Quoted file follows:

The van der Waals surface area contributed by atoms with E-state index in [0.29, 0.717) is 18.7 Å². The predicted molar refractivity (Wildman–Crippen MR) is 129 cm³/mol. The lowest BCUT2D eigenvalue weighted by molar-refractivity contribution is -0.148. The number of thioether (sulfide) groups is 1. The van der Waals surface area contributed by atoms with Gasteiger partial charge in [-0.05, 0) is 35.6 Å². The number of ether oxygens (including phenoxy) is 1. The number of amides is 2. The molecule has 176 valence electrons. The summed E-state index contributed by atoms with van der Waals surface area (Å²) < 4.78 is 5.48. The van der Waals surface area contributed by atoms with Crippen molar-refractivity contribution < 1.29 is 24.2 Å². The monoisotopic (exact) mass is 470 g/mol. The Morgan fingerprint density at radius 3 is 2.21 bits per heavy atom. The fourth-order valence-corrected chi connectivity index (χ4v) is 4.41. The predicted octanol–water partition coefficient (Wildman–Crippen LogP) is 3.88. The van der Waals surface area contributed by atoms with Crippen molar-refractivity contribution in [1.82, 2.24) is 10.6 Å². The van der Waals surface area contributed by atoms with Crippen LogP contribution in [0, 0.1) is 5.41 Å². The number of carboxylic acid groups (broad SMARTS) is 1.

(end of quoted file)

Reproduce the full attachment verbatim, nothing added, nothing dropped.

The van der Waals surface area contributed by atoms with E-state index in [0.29, 0.717) is 18.7 Å². The predicted molar refractivity (Wildman–Crippen MR) is 129 cm³/mol. The lowest BCUT2D eigenvalue weighted by molar-refractivity contribution is -0.148. The number of thioether (sulfide) groups is 1. The van der Waals surface area contributed by atoms with Gasteiger partial charge in [-0.05, 0) is 35.6 Å². The number of ether oxygens (including phenoxy) is 1. The number of amides is 2. The molecule has 176 valence electrons. The summed E-state index contributed by atoms with van der Waals surface area (Å²) < 4.78 is 5.48. The van der Waals surface area contributed by atoms with Crippen molar-refractivity contribution < 1.29 is 24.2 Å². The monoisotopic (exact) mass is 470 g/mol. The Morgan fingerprint density at radius 3 is 2.21 bits per heavy atom. The fourth-order valence-corrected chi connectivity index (χ4v) is 4.41. The predicted octanol–water partition coefficient (Wildman–Crippen LogP) is 3.88. The van der Waals surface area contributed by atoms with Crippen molar-refractivity contribution in [1.82, 2.24) is 10.6 Å². The van der Waals surface area contributed by atoms with Crippen LogP contribution in [0, 0.1) is 5.41 Å². The number of carboxylic acid groups (broad SMARTS) is 1.